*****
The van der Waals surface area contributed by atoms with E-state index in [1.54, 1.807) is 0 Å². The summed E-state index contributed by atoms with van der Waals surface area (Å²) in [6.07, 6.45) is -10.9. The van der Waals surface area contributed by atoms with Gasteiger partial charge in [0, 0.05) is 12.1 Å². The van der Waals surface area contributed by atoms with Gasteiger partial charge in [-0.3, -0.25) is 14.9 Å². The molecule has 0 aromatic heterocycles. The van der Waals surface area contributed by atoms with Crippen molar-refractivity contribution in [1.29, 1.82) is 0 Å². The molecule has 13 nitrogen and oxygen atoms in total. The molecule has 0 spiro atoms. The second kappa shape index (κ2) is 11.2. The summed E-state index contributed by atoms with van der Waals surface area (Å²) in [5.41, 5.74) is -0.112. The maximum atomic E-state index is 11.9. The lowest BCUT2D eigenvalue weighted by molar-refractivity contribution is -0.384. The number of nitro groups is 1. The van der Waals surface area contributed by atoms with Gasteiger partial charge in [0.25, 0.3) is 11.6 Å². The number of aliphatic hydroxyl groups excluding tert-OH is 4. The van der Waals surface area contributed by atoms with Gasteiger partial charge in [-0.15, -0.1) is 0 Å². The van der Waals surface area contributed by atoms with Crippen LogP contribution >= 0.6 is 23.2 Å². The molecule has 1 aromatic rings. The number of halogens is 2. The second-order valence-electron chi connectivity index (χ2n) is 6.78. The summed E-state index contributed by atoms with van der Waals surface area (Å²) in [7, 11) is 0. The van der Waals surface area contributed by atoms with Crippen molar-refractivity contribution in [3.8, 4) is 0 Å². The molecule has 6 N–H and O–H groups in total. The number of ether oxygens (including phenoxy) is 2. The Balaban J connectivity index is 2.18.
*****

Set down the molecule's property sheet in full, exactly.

The van der Waals surface area contributed by atoms with E-state index in [1.54, 1.807) is 0 Å². The summed E-state index contributed by atoms with van der Waals surface area (Å²) in [6.07, 6.45) is -10.9. The van der Waals surface area contributed by atoms with Gasteiger partial charge in [0, 0.05) is 12.1 Å². The van der Waals surface area contributed by atoms with Gasteiger partial charge in [-0.3, -0.25) is 14.9 Å². The molecule has 0 aromatic heterocycles. The van der Waals surface area contributed by atoms with Crippen molar-refractivity contribution in [1.29, 1.82) is 0 Å². The molecule has 13 nitrogen and oxygen atoms in total. The molecule has 0 spiro atoms. The second kappa shape index (κ2) is 11.2. The summed E-state index contributed by atoms with van der Waals surface area (Å²) in [5.41, 5.74) is -0.112. The maximum atomic E-state index is 11.9. The lowest BCUT2D eigenvalue weighted by molar-refractivity contribution is -0.384. The number of nitro groups is 1. The van der Waals surface area contributed by atoms with Gasteiger partial charge in [0.25, 0.3) is 11.6 Å². The number of aliphatic hydroxyl groups excluding tert-OH is 4. The van der Waals surface area contributed by atoms with Gasteiger partial charge in [-0.15, -0.1) is 0 Å². The van der Waals surface area contributed by atoms with Crippen LogP contribution >= 0.6 is 23.2 Å². The molecule has 1 aromatic rings. The number of halogens is 2. The second-order valence-electron chi connectivity index (χ2n) is 6.78. The summed E-state index contributed by atoms with van der Waals surface area (Å²) in [7, 11) is 0. The van der Waals surface area contributed by atoms with Crippen molar-refractivity contribution in [3.8, 4) is 0 Å². The molecule has 6 N–H and O–H groups in total. The number of ether oxygens (including phenoxy) is 2. The Balaban J connectivity index is 2.18.